The PREEMPT_RT patch (Steven Rostedt)

Steven maintains the stable -rt branch – basically all stables get the rt patch applied to them, in addition the RedHat kernel as well.

Should really not be called Real-Time, but rather Deterministic (DOS!), because it’s not faster. Making it deterministic adds overhead.

Do your homework: the hardware has to be deterministic as well.

Goal of PREEMPT_RT: 100% preemptible kernel: remove disabling of interrupts and other disabling of preemption.

  • No preemption: do as much as possible with as little scheduling as possible; only schedule when someone calls schedule().
  • Voluntary preemption: might_sleep(): debugging aid to debug preemptible kernel, reused to make the ‘no preemption’ less bad.
  • Preemptible kernel: preempt anywhere except in spin_lock – you anyway need to get locking right for SMP, can as well reuse this for preempting the single-processor case.
  • Basic RT pre-emption is just a debugging aid for PREEMPT_RT.
  • PREEMPT_RT_FULL implements spin_locks as mutexes, and interrupts as threads (so interrupt handlers are scheduled). So this means that an interrupt handler may call schedule().

Disabling preemption makes you the highest priority task in the system – so it’s similar to the BKL.

Priority inversion: to avoid unbounded priority inversion, locks need priority inheritance. But for this to work, every lock needs a single owner (otherwise inheritance is too complex).

Some spin_locks cannot be converted to mutexes, e.g. the lock in the scheduler. This is called a raw_spin_lock. This is already in mainline, even though it’s meaningless in the mainline kernel.

Threaded interrupts: all interrupt handlers are like softirqs, i.e. they run in a thread. But some interrupts have to stay hard, e.g. the timer interrupt. Still prefered to have a per-device interrupt thread: request_threaded_irq(), which has two handlers: the hard irq (that should disable the interrupt) and the soft irq (that actually handles it and re-enables the interrupt). In mainline, set threadirqs in cmdline and all interrupts will be threaded (handled by a big switch in the irqthread).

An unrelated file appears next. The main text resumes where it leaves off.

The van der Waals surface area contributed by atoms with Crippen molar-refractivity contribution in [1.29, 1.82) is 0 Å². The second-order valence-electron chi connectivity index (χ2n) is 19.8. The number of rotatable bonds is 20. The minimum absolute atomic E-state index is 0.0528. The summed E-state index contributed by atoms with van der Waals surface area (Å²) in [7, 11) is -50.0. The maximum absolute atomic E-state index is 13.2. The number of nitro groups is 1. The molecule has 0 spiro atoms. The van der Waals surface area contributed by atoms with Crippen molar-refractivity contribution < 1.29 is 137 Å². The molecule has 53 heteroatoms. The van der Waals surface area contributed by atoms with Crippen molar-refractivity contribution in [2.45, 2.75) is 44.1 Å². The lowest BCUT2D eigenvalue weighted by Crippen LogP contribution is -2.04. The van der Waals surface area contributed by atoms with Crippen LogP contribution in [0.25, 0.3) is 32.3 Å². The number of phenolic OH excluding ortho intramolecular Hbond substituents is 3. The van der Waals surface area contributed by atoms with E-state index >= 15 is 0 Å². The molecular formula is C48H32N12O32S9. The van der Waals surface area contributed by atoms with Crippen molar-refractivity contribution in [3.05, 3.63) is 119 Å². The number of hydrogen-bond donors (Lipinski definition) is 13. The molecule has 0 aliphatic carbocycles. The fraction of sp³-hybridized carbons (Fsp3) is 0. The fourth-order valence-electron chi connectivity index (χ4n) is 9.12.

Don’t use local_irq_disable or preempt_disable, but use local_lock(_irq(save)).  local_lock_xxx has just preempt_disable on a non-RT kernel; on RT it is implemented at spin_lock_irqsave. local_loc_xxx has low latency, shows what it is protecting, does not disable interrupts in RT, works on SMP. (note: local_lock_xxx is not yet mainlined.) get_cpu() does a preempt_disable(); on RT, replace with get_cpu_light() which only pins the current thread to the current CPU without disabling preemption.

rwlocks are problematic, because the writer has to wait for all readers and readers can be added while the writer is waiting. Now at least it’s a FIFO, but this creates deadlocks because before the readers wouldn’t block so you could have lock inversion without problems. lockdep doesn’t (yet) detect this scenario. rwlocks should be replaced by RCU (where possible).

Thomas Gleixner thinks that PREEMPT_RT makes Xenomai redundant.


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